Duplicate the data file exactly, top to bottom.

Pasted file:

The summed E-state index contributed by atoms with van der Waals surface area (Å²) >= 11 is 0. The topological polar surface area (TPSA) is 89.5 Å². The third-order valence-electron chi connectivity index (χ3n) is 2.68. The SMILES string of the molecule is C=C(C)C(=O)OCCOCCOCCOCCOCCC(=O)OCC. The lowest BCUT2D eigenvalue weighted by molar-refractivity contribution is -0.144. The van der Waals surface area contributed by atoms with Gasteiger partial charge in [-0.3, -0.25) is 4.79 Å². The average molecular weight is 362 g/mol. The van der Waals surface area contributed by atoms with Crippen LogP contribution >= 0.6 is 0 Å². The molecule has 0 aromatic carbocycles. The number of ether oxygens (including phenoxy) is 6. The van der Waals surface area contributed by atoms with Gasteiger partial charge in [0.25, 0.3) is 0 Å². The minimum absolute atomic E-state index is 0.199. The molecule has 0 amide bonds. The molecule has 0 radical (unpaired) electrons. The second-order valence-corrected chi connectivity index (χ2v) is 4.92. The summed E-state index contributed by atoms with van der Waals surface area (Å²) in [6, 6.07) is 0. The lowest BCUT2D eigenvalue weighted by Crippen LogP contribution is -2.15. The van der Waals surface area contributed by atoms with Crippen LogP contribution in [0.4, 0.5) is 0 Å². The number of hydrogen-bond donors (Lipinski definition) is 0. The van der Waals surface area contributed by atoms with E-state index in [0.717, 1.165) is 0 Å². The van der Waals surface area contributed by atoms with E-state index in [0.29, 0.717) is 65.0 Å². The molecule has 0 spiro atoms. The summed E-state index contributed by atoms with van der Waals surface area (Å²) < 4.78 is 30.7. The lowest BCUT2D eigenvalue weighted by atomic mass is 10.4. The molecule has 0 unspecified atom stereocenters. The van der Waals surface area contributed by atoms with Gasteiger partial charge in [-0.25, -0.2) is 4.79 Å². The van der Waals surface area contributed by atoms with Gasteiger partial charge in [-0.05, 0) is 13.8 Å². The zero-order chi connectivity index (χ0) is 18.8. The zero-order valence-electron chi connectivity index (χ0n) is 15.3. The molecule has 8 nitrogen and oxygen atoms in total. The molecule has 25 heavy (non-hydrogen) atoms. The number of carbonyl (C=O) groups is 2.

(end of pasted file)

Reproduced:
The summed E-state index contributed by atoms with van der Waals surface area (Å²) >= 11 is 0. The topological polar surface area (TPSA) is 89.5 Å². The third-order valence-electron chi connectivity index (χ3n) is 2.68. The SMILES string of the molecule is C=C(C)C(=O)OCCOCCOCCOCCOCCC(=O)OCC. The lowest BCUT2D eigenvalue weighted by molar-refractivity contribution is -0.144. The van der Waals surface area contributed by atoms with Gasteiger partial charge in [-0.3, -0.25) is 4.79 Å². The average molecular weight is 362 g/mol. The van der Waals surface area contributed by atoms with Crippen LogP contribution >= 0.6 is 0 Å². The molecule has 0 aromatic carbocycles. The number of ether oxygens (including phenoxy) is 6. The van der Waals surface area contributed by atoms with Gasteiger partial charge in [0.25, 0.3) is 0 Å². The minimum absolute atomic E-state index is 0.199. The molecule has 0 amide bonds. The molecule has 0 radical (unpaired) electrons. The second-order valence-corrected chi connectivity index (χ2v) is 4.92. The summed E-state index contributed by atoms with van der Waals surface area (Å²) in [6, 6.07) is 0. The lowest BCUT2D eigenvalue weighted by Crippen LogP contribution is -2.15. The van der Waals surface area contributed by atoms with Crippen LogP contribution in [0.4, 0.5) is 0 Å². The number of hydrogen-bond donors (Lipinski definition) is 0. The van der Waals surface area contributed by atoms with E-state index in [0.717, 1.165) is 0 Å². The van der Waals surface area contributed by atoms with E-state index in [0.29, 0.717) is 65.0 Å². The molecule has 0 spiro atoms. The summed E-state index contributed by atoms with van der Waals surface area (Å²) < 4.78 is 30.7. The lowest BCUT2D eigenvalue weighted by atomic mass is 10.4. The molecule has 0 unspecified atom stereocenters. The van der Waals surface area contributed by atoms with Gasteiger partial charge in [-0.25, -0.2) is 4.79 Å². The van der Waals surface area contributed by atoms with Gasteiger partial charge in [-0.05, 0) is 13.8 Å². The zero-order chi connectivity index (χ0) is 18.8. The zero-order valence-electron chi connectivity index (χ0n) is 15.3. The molecule has 8 nitrogen and oxygen atoms in total. The molecule has 25 heavy (non-hydrogen) atoms. The number of carbonyl (C=O) groups is 2.